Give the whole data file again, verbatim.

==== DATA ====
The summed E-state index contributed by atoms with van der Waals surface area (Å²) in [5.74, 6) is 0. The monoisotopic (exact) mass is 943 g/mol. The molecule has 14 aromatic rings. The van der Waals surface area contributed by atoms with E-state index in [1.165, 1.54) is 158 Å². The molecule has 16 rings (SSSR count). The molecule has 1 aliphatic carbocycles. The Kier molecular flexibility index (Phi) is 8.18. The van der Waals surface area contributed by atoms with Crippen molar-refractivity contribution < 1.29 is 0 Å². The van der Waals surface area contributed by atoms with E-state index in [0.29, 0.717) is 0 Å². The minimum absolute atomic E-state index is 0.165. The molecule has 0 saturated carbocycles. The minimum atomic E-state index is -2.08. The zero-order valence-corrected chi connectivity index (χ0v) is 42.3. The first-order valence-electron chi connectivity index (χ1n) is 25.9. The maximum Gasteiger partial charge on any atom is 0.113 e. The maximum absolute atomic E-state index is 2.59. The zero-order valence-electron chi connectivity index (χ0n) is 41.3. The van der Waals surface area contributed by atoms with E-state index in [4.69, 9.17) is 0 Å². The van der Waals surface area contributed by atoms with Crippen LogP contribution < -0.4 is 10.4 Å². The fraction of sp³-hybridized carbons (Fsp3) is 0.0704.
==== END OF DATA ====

The summed E-state index contributed by atoms with van der Waals surface area (Å²) in [5.74, 6) is 0. The monoisotopic (exact) mass is 943 g/mol. The molecule has 14 aromatic rings. The van der Waals surface area contributed by atoms with E-state index in [1.165, 1.54) is 158 Å². The molecule has 16 rings (SSSR count). The molecule has 1 aliphatic carbocycles. The Kier molecular flexibility index (Phi) is 8.18. The van der Waals surface area contributed by atoms with Crippen molar-refractivity contribution < 1.29 is 0 Å². The van der Waals surface area contributed by atoms with E-state index in [0.29, 0.717) is 0 Å². The minimum absolute atomic E-state index is 0.165. The molecule has 0 saturated carbocycles. The minimum atomic E-state index is -2.08. The zero-order valence-corrected chi connectivity index (χ0v) is 42.3. The first-order valence-electron chi connectivity index (χ1n) is 25.9. The maximum Gasteiger partial charge on any atom is 0.113 e. The maximum absolute atomic E-state index is 2.59. The zero-order valence-electron chi connectivity index (χ0n) is 41.3. The van der Waals surface area contributed by atoms with E-state index in [4.69, 9.17) is 0 Å². The van der Waals surface area contributed by atoms with Crippen LogP contribution < -0.4 is 10.4 Å². The fraction of sp³-hybridized carbons (Fsp3) is 0.0704.